50 Holt Street, Surry Hills, NSW

All Details

Terry Durack

Smoked eel and horseradish croiquettes and tripe, chorizo sausage and chickpeas at MoVida.
Photo: Fiona Morris

You know about Movida already. You know that Frank Camorra's mega-popular Melbourne establishment has just moved into Sydney's restaurant heartland, and that the queue stretches back to Victoria. Bar and counter seats fill quickly when it opens for dinner at 5pm - yes, 5pm - and phones run hot for the bookable tables.

But what you may not know is whether the hype is justified. It is. MoVida brings something special to the Sydney dining landscape - a fusion of great cooking, spot-on judgment and a very Melburnian sense of how to run a restaurant. Camorra and co-owner Andy McMahon have three of Melbourne's best-loved tapas restaurants - MoVida, MoVida Next Door and MoVida Aqui - as well as a tacqueria (Paco's Tacos), bakery (MoVida bakery), an outlet at Melbourne airport (Bar Pulpo) and a thriving food and wine importing business (Alimentaria).

The former Cotton Duck at 50 Holt Street didn't sound like a natural fit for the rustic-but-scrubbed-up MoVida bodega style, but in fact the poured-concrete floors, exposed-brick walls and recycled timbers have been reworked to great effect.

There's a generous wooden bar for dining, as well as slide-in booths for four and a mix of high and low tables, all grouped around a busy openish kitchen fronted by a chilled shellfish counter and stacks of evocative blue-and-white crockery.

The menu takes a bit of navigating, with most dishes coming one at a time, whether small, individual tapa or larger, shareable racione. So here's the battle plan: start with bunuelos or croquetas, go on to embutidos (jamon, etc), check the daily specials for anything to do with octopus or sardines, and finish with something meaty such as chargrilled rib-eye or callos Madrilenos (tripe stew). In turn:

Bunuelos de bacalao, $12. Five piping-hot, small, golden fritters of salt cod; the perfect tapa.

Smoked eel and horseradish croqueta, $4.20 each. Not your normal bland, boring, bechamel-heavy croquette; but something crisply crunchy outside, and rich and smoky inside. Sensational.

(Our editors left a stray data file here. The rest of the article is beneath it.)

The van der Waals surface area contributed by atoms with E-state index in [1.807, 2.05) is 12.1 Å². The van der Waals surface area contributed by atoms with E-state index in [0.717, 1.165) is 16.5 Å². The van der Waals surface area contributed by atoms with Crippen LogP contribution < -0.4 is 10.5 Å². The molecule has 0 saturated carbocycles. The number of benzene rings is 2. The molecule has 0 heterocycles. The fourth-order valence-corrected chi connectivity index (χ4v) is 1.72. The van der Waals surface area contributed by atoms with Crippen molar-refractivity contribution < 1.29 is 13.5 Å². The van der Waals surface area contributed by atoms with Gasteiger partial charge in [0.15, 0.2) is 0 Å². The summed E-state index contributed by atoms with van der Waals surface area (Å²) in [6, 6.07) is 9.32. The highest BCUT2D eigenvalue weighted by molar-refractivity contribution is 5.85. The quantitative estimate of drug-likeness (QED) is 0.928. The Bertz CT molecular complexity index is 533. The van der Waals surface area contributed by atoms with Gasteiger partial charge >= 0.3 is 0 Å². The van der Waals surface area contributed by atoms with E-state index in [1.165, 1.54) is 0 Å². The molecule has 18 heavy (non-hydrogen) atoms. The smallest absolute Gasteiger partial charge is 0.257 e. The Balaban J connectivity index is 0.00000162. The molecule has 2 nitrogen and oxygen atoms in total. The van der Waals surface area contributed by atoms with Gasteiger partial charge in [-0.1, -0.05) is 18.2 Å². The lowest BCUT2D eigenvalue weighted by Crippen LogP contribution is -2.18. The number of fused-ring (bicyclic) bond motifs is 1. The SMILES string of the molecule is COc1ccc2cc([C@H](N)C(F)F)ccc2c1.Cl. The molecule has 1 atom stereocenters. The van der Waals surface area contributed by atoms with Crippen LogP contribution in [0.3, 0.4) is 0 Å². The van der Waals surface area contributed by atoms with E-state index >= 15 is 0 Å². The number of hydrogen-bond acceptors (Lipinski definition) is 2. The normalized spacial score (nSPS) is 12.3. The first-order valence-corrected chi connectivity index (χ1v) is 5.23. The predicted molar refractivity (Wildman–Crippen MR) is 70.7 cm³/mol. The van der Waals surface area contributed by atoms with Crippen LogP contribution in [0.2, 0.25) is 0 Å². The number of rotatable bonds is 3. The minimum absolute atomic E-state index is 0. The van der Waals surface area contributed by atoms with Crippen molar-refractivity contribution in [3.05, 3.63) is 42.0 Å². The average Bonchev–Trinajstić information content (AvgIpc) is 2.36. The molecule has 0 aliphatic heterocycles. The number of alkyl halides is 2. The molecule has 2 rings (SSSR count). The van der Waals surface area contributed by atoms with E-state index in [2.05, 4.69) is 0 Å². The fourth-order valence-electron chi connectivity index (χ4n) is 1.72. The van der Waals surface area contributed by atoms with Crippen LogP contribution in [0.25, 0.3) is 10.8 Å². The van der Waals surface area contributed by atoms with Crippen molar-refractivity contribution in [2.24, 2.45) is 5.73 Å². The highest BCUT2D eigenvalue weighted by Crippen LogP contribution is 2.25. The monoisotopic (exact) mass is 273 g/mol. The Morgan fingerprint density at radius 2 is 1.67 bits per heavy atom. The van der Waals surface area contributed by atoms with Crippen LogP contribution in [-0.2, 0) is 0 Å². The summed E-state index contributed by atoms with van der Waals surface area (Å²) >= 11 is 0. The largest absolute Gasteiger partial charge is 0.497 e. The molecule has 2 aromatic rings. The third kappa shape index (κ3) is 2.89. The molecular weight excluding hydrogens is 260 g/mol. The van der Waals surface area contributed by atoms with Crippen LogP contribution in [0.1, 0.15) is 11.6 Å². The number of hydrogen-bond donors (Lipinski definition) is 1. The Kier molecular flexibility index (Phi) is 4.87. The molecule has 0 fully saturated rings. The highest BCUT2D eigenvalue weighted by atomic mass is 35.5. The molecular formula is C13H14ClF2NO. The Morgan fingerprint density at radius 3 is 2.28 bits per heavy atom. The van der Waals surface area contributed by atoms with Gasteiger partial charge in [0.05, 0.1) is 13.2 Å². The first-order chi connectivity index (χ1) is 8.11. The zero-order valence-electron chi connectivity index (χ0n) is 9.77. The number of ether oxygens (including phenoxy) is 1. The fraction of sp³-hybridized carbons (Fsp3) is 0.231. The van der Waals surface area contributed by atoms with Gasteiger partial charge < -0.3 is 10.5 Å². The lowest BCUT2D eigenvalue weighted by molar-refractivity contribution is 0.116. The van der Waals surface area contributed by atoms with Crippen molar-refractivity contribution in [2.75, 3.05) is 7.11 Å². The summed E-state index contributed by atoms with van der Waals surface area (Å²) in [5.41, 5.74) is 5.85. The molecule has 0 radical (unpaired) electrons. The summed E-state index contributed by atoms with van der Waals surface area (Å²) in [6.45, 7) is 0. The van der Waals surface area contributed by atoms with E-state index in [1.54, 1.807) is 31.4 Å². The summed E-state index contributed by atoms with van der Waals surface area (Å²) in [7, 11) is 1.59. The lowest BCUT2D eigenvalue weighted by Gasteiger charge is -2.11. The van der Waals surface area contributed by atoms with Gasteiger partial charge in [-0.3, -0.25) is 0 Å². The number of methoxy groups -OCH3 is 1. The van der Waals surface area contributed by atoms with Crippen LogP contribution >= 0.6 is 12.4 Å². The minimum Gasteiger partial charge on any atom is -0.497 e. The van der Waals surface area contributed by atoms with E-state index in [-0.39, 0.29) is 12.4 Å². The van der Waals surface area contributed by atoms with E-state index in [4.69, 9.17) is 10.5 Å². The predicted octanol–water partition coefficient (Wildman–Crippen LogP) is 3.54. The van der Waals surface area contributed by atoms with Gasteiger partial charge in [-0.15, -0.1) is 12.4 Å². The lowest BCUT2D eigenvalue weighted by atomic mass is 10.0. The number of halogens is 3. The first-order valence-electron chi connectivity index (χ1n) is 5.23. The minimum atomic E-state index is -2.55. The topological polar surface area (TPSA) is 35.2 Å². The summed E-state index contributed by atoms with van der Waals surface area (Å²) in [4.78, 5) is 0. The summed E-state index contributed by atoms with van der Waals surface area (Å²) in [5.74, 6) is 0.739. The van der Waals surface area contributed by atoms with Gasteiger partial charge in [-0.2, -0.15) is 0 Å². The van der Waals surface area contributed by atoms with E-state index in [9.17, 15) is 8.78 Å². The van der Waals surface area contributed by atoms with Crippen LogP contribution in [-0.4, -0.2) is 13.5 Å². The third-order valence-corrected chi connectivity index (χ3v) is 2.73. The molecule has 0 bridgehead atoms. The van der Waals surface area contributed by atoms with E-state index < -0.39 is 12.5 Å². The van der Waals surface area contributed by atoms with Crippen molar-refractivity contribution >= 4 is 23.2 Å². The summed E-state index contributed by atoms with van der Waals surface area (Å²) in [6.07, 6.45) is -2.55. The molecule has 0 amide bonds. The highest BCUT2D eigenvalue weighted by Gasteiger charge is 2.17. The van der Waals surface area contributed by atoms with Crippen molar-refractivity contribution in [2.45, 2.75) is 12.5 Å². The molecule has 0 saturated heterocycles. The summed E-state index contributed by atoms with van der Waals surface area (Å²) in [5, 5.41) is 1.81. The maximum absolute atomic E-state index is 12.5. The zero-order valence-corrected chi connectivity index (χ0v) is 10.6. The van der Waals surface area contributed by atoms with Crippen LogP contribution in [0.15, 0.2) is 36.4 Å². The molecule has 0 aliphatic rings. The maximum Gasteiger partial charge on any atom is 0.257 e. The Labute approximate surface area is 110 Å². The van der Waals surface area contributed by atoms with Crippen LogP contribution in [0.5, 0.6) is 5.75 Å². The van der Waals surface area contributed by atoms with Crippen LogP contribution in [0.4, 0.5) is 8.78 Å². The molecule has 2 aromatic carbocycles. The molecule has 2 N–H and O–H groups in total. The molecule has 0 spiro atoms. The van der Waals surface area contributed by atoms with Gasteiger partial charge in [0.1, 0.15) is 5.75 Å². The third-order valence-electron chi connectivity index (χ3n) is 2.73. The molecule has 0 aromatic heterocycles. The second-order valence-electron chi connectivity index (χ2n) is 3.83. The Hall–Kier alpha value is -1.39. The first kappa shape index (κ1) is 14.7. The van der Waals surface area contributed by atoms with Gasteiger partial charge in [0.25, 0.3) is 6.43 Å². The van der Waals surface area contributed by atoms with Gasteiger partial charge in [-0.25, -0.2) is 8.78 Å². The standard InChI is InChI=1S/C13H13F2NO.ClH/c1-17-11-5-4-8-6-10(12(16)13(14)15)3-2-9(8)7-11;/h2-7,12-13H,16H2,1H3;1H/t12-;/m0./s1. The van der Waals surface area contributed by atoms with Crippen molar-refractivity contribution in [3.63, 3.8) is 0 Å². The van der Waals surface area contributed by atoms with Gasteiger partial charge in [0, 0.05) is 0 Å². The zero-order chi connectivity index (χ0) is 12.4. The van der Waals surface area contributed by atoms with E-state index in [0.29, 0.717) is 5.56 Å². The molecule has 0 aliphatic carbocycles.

Anchoa with smoked tomato sorbet, $4.50. A must, even if you decide you'd rather eat the Calabrian anchovy on toast separately to the blush-pink sorbet.

Jamon Serrano with pa amb tomaquet, $17. Nutty, streaky, waxy Spanish ham, cleverly served on glazed terracotta warm enough to invite the fat to soften, alongside a whack of garlicky, tomato-rubbed bread, hot off the wood-fired Josper grill. Can't be beat.

Callos Madrilenos, $18. A lovely, messy, meaty, paprika-laden stew of honeycomb tripe, chickpeas and chorizo sausage. Moreish comfort food.

Pulpo alla Gallega, $20. A super-simple dish of poached West Australian octopus served Galician-style with warm chunks of potato, dusted with smoky paprika. ''Warm'' is a greatly under-rated serving temperature.

Bocata de buey, $12. An ElBulli-inspired ''air baguette'' - a hollow torpedo of crisped bread draped with roast beef wagyu and pickled and black garlic. Nope. Don't get it.

Sardines in tocino, $18. Four fatso sardines are blanketed in thin strips of tocino (Spanish pancetta) and cooked on the plancha (flat grill). Very mar y montana (surf and turf), with a great little pile of smoky grilled vegetable escalivada. Hooley dooley, as the Catalans say.

Tarta Santiago, $14.50. A surprise packet, clearly aimed at knocking chocolate fondant off its perch. Smash the tart with your spoon and gooey almond fondant runs out to mingle with a fig-leaf ice-cream and crushed nougat.

What's not to like? Perhaps the caldo ($7.50), a manchego cheese custard doused in a burnt-onion and truffle consomme that's neither rich nor subtle enough; and butifarra pork sausages with beans ($22), which feels dry rather than juicy.

You can't eat this sort of food without drinking, and the approachable Spanish-led wine list is strong on sherry and tempranillo. Everything here speaks the same language, be it a complex, lightly smoky Petalos Mencia red from north-west Spain ($88) or a Moritz beer.

Camorra is in Sydney until March when he returns to his Melbourne life, leaving head chef James Campbell to keep the place firing. There's a lot of MoVida Melbourne here, with its uncliched menu of Catalan- and Galician-inspired dishes and its smoky, blokey style, but it still feels very Sydney, with its emphasis on bright, sunny, sensational seafood as well. The best thing, however, is the down-to-earth, candid, helpful and attitude-free service led by Andy and Andy (McMahon and Jacoora). They're good with food, good with wine and good with people - not such a silly combination for a restaurant.

Welcome to Sydney, MoVida. You can stay.




Address 50 Holt Street, Surry Hills, phone 8964 7642, movida.com.au.

Open Lunch, Tues-Fri; Dinner, Mon-Sat.

Licensed Yes.

Cost About $100 for two, plus drinks.

The low-down

Best bit: Direct and engaging Melbourne-style service.

Worst bit: Getting a bloody table.

Go-to dish: Callos, Madrileno-style tripe with chickpeas, chorizo and tomato, $18.


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50 Holt Street, Surry Hills, NSW

  • 8964 7642
  • Cuisine - Spanish
  • Prices - About $100 for two, plus drinks, About $100 for two, plus drinks
  • Opening Hours - Lunch Tues-Fri; Dinner Mon-Sat
  • Author - Terry Durack
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Rating: 3.5 out of 5 stars
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